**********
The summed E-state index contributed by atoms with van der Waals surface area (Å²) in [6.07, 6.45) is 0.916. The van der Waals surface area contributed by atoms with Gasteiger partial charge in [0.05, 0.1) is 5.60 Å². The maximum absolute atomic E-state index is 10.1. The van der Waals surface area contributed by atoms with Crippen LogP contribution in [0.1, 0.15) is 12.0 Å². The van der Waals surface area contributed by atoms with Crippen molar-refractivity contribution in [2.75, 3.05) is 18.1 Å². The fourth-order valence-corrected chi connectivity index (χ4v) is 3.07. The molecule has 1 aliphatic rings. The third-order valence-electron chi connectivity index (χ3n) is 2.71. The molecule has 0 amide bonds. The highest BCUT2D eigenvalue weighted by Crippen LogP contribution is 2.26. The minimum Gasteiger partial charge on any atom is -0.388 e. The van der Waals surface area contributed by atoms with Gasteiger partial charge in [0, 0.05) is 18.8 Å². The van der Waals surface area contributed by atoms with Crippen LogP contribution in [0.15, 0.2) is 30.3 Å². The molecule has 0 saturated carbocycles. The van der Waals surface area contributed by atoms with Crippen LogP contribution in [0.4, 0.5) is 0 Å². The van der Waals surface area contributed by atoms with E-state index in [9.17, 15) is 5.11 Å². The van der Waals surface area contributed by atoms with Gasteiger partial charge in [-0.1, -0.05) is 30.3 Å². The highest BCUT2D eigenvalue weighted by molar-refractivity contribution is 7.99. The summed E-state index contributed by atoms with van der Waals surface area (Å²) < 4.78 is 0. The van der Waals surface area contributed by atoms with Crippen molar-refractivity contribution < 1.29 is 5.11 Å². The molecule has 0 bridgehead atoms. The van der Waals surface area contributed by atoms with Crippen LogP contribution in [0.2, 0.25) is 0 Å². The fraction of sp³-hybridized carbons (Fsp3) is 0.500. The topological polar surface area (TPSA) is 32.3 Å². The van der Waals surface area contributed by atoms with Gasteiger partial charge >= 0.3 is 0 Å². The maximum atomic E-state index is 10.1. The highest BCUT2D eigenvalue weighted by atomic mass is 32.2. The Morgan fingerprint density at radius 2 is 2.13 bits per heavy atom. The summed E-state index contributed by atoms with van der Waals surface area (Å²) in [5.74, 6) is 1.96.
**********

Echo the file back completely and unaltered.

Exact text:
The summed E-state index contributed by atoms with van der Waals surface area (Å²) in [6.07, 6.45) is 0.916. The van der Waals surface area contributed by atoms with Gasteiger partial charge in [0.05, 0.1) is 5.60 Å². The maximum absolute atomic E-state index is 10.1. The van der Waals surface area contributed by atoms with Crippen LogP contribution in [0.1, 0.15) is 12.0 Å². The van der Waals surface area contributed by atoms with Crippen molar-refractivity contribution in [2.75, 3.05) is 18.1 Å². The fourth-order valence-corrected chi connectivity index (χ4v) is 3.07. The molecule has 1 aliphatic rings. The third-order valence-electron chi connectivity index (χ3n) is 2.71. The molecule has 0 amide bonds. The highest BCUT2D eigenvalue weighted by Crippen LogP contribution is 2.26. The minimum Gasteiger partial charge on any atom is -0.388 e. The van der Waals surface area contributed by atoms with Gasteiger partial charge in [0, 0.05) is 18.8 Å². The van der Waals surface area contributed by atoms with Crippen LogP contribution in [0.15, 0.2) is 30.3 Å². The molecule has 0 saturated carbocycles. The van der Waals surface area contributed by atoms with Crippen LogP contribution in [0.4, 0.5) is 0 Å². The van der Waals surface area contributed by atoms with E-state index in [9.17, 15) is 5.11 Å². The van der Waals surface area contributed by atoms with Gasteiger partial charge in [-0.1, -0.05) is 30.3 Å². The highest BCUT2D eigenvalue weighted by molar-refractivity contribution is 7.99. The summed E-state index contributed by atoms with van der Waals surface area (Å²) < 4.78 is 0. The van der Waals surface area contributed by atoms with Crippen molar-refractivity contribution < 1.29 is 5.11 Å². The molecule has 0 bridgehead atoms. The van der Waals surface area contributed by atoms with Crippen LogP contribution in [0.2, 0.25) is 0 Å². The fraction of sp³-hybridized carbons (Fsp3) is 0.500. The topological polar surface area (TPSA) is 32.3 Å². The van der Waals surface area contributed by atoms with Gasteiger partial charge >= 0.3 is 0 Å². The maximum atomic E-state index is 10.1. The highest BCUT2D eigenvalue weighted by atomic mass is 32.2. The Morgan fingerprint density at radius 2 is 2.13 bits per heavy atom. The summed E-state index contributed by atoms with van der Waals surface area (Å²) in [5.74, 6) is 1.96.